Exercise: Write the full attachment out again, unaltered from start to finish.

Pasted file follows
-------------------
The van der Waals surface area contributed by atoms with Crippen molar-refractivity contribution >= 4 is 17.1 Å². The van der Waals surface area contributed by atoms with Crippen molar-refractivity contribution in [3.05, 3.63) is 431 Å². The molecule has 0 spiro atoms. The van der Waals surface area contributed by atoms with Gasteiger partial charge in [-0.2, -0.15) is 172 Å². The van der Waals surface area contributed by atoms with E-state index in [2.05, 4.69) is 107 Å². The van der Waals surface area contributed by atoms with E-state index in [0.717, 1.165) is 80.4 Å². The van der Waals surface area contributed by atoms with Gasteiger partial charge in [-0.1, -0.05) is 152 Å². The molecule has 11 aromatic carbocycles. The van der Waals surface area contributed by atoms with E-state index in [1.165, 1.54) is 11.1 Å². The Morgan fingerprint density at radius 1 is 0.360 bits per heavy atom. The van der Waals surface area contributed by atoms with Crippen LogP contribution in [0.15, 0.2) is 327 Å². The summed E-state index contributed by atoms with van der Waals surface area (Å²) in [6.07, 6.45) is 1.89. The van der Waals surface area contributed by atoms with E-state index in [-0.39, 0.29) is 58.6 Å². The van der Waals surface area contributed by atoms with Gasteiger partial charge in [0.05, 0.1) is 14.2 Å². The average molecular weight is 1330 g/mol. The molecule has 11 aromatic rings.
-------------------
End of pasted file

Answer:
The van der Waals surface area contributed by atoms with Crippen molar-refractivity contribution >= 4 is 17.1 Å². The van der Waals surface area contributed by atoms with Crippen molar-refractivity contribution in [3.05, 3.63) is 431 Å². The molecule has 0 spiro atoms. The van der Waals surface area contributed by atoms with Gasteiger partial charge in [-0.2, -0.15) is 172 Å². The van der Waals surface area contributed by atoms with E-state index in [2.05, 4.69) is 107 Å². The van der Waals surface area contributed by atoms with E-state index in [0.717, 1.165) is 80.4 Å². The van der Waals surface area contributed by atoms with Gasteiger partial charge in [-0.1, -0.05) is 152 Å². The molecule has 11 aromatic carbocycles. The van der Waals surface area contributed by atoms with E-state index in [1.165, 1.54) is 11.1 Å². The Morgan fingerprint density at radius 1 is 0.360 bits per heavy atom. The van der Waals surface area contributed by atoms with Crippen LogP contribution in [0.15, 0.2) is 327 Å². The summed E-state index contributed by atoms with van der Waals surface area (Å²) in [6.07, 6.45) is 1.89. The van der Waals surface area contributed by atoms with E-state index in [-0.39, 0.29) is 58.6 Å². The van der Waals surface area contributed by atoms with Gasteiger partial charge in [0.05, 0.1) is 14.2 Å². The average molecular weight is 1330 g/mol. The molecule has 11 aromatic rings.